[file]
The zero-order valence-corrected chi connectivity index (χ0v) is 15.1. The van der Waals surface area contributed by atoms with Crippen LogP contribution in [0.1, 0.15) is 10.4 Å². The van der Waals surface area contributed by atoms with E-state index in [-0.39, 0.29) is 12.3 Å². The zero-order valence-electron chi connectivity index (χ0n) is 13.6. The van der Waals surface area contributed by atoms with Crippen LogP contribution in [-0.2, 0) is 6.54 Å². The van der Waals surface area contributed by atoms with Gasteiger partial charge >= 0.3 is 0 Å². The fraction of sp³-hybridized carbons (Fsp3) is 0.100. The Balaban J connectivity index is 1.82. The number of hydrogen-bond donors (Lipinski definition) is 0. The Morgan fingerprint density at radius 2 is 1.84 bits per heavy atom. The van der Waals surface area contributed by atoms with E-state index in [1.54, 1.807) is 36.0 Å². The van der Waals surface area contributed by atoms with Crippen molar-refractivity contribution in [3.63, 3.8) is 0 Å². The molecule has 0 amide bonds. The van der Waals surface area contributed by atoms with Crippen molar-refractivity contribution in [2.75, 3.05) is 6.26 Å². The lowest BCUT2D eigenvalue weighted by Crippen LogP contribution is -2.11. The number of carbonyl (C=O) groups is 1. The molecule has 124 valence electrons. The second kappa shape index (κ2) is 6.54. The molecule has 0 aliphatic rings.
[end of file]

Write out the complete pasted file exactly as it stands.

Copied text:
The zero-order valence-corrected chi connectivity index (χ0v) is 15.1. The van der Waals surface area contributed by atoms with Crippen LogP contribution in [0.1, 0.15) is 10.4 Å². The van der Waals surface area contributed by atoms with E-state index in [-0.39, 0.29) is 12.3 Å². The zero-order valence-electron chi connectivity index (χ0n) is 13.6. The van der Waals surface area contributed by atoms with Crippen LogP contribution in [-0.2, 0) is 6.54 Å². The van der Waals surface area contributed by atoms with Gasteiger partial charge >= 0.3 is 0 Å². The fraction of sp³-hybridized carbons (Fsp3) is 0.100. The Balaban J connectivity index is 1.82. The number of hydrogen-bond donors (Lipinski definition) is 0. The Morgan fingerprint density at radius 2 is 1.84 bits per heavy atom. The van der Waals surface area contributed by atoms with E-state index in [1.54, 1.807) is 36.0 Å². The van der Waals surface area contributed by atoms with Crippen molar-refractivity contribution in [3.63, 3.8) is 0 Å². The molecule has 0 amide bonds. The van der Waals surface area contributed by atoms with Crippen molar-refractivity contribution in [2.75, 3.05) is 6.26 Å². The lowest BCUT2D eigenvalue weighted by Crippen LogP contribution is -2.11. The number of carbonyl (C=O) groups is 1. The molecule has 124 valence electrons. The second kappa shape index (κ2) is 6.54. The molecule has 0 aliphatic rings.